UK consumers could face a wave of misselling from foreign financial services providers right under the FSA's nose, a member of the Financial Services Practitioner's Panel has warned.
IFA Thomson's Group chief executive and panel member Douglas Gardner says the implementation of the Investment Services Directive in January will allow firms from other EU countries to sell into the UK under their home state's jurisdiction rather than that of the FSA.
Gardner, who heads the IFA owned by German bankers AWD Group, feels that UK IFAs and the FSA are not taking the threat of European providers potentially misselling seriously enough.
He says he is particularly concerned that structured product providers will seize the opportunity to sell their products in the UK using direct marketing with minimal risk warnings attached.
Gardner fears the regulator may have its hands tied over taking action, having to rely on other EU regulators to do so.
He says he supports the movement behind a closer European market but believes initiatives such as the ISD and the Financial Services Action Plan have been designed with bigger IFAs in mind, leaving smaller firms struggling to absorb the changes with little support from the FSA.
Gardner says: “There is a real possibility that more unscrupulous companies from other countries will see an opportunity. The FSA is not in a position to do anything about it until it sees misselling happening. All it could do is approach the Government to make changes.”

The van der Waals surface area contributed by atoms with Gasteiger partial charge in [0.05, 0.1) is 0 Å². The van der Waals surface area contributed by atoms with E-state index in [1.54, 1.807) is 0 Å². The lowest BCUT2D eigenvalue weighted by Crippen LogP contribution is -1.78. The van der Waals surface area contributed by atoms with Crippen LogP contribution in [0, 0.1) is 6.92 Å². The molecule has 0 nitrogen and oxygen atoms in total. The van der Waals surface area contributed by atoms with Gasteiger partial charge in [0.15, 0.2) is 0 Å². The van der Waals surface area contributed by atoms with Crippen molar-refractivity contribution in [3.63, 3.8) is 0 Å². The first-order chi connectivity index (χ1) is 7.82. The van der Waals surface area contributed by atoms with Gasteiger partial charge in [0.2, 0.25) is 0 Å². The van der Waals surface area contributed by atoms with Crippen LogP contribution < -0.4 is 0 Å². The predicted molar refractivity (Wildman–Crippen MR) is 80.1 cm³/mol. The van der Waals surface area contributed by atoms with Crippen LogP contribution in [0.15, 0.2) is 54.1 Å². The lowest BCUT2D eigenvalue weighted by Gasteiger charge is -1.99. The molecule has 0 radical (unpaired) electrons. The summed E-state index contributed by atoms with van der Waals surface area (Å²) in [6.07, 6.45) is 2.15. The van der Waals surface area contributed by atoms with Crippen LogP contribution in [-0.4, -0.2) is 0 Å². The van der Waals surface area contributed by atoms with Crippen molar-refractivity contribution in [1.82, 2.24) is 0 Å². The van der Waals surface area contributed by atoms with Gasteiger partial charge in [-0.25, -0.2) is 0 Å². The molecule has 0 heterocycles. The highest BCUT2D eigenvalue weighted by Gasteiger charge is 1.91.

Regulatory change from two Government departments is likely to put pressure on IFAs doing pension business, according to Axa head of marketing Steve Folkard.
He says the Department for Work and Pensions' Informed Choice project plan to exempt employers from the Financial Services & Markets Act could squeeze margins for some advice models.
Folkard says the plan, which is designed to allow employers to give staff positive recommendations on the benefits of a pension without the need for full regulated advice, could lead to unqualified sales agents carrying out work currently done by registered staff.
In addition, he says the FSA's Treating Customers Fairly requirements will place increasing restrictions on product design and could block high front-end load-style pension contracts.
He says the regulator is forcing providers to pay increasing attention to the principles. Next year, providers will have to show auditable proof that they have been followed in product design and marketing.
The principles include ensuring propositions are developed from the position of customers' needs, that communication is fair and balanced and that consumers' expectations are managed.
Folkard says: “The DWP's proposals for employer advice on pensions may challenge some existing advice models although they will offer opportunities for other ways of operating. Treating customers fairly will mean product designers will have to show products are based on customers' needs and not providers.
“High front-end-load contracts will probably come under challenge unless they can demonstrate that they are in the consumer's interest.”